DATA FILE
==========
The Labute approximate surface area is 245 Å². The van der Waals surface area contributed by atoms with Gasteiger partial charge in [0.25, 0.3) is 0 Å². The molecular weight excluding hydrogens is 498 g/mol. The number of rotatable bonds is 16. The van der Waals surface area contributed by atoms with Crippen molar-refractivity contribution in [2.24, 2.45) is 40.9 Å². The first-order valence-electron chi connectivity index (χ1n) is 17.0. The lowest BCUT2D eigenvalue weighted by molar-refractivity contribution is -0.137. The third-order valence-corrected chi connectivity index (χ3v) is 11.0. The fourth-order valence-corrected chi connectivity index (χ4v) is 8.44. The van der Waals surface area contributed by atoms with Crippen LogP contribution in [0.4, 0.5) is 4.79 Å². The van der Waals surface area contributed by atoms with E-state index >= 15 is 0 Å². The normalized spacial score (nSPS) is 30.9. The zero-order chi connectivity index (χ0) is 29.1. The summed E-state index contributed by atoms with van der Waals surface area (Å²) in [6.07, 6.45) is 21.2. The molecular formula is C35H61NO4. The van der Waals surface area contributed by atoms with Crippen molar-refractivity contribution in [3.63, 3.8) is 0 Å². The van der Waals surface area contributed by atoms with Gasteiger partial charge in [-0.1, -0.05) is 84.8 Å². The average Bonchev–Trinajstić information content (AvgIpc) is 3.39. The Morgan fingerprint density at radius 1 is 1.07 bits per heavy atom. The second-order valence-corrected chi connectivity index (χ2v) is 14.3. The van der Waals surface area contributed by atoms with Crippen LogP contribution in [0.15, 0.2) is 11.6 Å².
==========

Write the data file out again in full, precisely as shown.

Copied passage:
The Labute approximate surface area is 245 Å². The van der Waals surface area contributed by atoms with Gasteiger partial charge in [0.25, 0.3) is 0 Å². The molecular weight excluding hydrogens is 498 g/mol. The number of rotatable bonds is 16. The van der Waals surface area contributed by atoms with Crippen molar-refractivity contribution in [2.24, 2.45) is 40.9 Å². The first-order valence-electron chi connectivity index (χ1n) is 17.0. The lowest BCUT2D eigenvalue weighted by molar-refractivity contribution is -0.137. The third-order valence-corrected chi connectivity index (χ3v) is 11.0. The fourth-order valence-corrected chi connectivity index (χ4v) is 8.44. The van der Waals surface area contributed by atoms with Crippen LogP contribution in [0.4, 0.5) is 4.79 Å². The van der Waals surface area contributed by atoms with E-state index >= 15 is 0 Å². The normalized spacial score (nSPS) is 30.9. The zero-order chi connectivity index (χ0) is 29.1. The summed E-state index contributed by atoms with van der Waals surface area (Å²) in [6.07, 6.45) is 21.2. The molecular formula is C35H61NO4. The van der Waals surface area contributed by atoms with Crippen molar-refractivity contribution in [3.63, 3.8) is 0 Å². The van der Waals surface area contributed by atoms with Gasteiger partial charge in [-0.1, -0.05) is 84.8 Å². The average Bonchev–Trinajstić information content (AvgIpc) is 3.39. The Morgan fingerprint density at radius 1 is 1.07 bits per heavy atom. The second-order valence-corrected chi connectivity index (χ2v) is 14.3. The van der Waals surface area contributed by atoms with Crippen LogP contribution in [0.15, 0.2) is 11.6 Å².